Most of my summer here at Great Smoky Mountains National Park has been spent doing fish population surveys using the 3-point depletion sampling method. As I have said previously, this sampling method works wonderfully on the 1st order streams in the park, as nets can be stretched across the entire stream at both upper and lower boundaries to ensure a closed population. this has been how I’ve spent nearly everyday this summer, and I couldn’t be happier.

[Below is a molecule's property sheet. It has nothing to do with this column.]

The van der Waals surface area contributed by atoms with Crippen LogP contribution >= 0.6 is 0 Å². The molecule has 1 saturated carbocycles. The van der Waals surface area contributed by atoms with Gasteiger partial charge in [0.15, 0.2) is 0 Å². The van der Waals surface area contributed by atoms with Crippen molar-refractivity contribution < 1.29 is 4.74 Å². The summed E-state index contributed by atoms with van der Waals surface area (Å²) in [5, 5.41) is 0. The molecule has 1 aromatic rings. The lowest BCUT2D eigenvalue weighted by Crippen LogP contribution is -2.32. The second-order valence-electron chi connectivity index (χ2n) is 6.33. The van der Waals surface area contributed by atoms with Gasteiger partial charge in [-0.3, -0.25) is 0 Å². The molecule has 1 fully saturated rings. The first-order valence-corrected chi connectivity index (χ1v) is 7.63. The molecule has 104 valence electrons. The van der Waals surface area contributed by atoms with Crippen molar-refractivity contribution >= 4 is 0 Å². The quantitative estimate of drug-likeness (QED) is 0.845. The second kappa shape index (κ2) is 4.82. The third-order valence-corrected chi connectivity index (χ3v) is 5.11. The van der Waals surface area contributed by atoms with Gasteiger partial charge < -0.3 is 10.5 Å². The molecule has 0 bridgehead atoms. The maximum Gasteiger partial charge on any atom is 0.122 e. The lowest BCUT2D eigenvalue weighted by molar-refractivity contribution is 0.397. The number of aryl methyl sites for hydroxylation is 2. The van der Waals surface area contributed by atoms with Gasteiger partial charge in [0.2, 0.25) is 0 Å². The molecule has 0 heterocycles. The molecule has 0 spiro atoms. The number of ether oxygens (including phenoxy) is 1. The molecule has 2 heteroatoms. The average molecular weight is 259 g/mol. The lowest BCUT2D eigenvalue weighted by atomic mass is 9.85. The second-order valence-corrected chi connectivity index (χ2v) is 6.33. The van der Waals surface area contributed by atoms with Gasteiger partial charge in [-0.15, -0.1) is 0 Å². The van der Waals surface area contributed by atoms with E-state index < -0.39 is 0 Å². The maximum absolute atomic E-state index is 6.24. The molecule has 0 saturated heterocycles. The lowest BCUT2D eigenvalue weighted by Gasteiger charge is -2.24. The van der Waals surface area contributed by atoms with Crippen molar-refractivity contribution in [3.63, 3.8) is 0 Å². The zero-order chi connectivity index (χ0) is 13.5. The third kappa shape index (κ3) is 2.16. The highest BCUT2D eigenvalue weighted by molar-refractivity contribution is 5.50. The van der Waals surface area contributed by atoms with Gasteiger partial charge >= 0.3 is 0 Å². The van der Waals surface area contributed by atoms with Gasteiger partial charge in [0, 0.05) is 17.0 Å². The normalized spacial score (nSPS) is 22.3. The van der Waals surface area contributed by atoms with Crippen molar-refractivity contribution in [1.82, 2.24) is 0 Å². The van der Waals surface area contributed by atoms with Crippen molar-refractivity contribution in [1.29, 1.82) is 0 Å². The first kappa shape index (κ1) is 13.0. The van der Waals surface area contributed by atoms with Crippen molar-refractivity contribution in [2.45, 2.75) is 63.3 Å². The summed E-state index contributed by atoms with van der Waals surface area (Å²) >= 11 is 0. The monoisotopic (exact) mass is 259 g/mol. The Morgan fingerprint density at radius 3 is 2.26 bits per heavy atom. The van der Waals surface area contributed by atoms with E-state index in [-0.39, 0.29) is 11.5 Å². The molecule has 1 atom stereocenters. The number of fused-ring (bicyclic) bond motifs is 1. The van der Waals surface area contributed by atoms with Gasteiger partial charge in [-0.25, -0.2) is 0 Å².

This week, we began a new sampling procedure for use in larger streams where completely depleting an area is not feasible. This method is known as an IBI, or Index of Biotic Integrity. This method involves selecting key habitats in the stream or river and sampling small units by shocking fish downstream to drift into a stationary net. Due to sampling larger streams, this has yielded the greatest diversity of fishes so far! Just today, I participated in sampling Abrams Creek, the most diverse river in the entire park. Among many other species, we encountered 2 Federally endangered species: the smoky madtom (a small catfish) and the Citico darter (a colorful, perch-bodied fish)! I am excited to continue this, and look forward to seeing even more species new to me!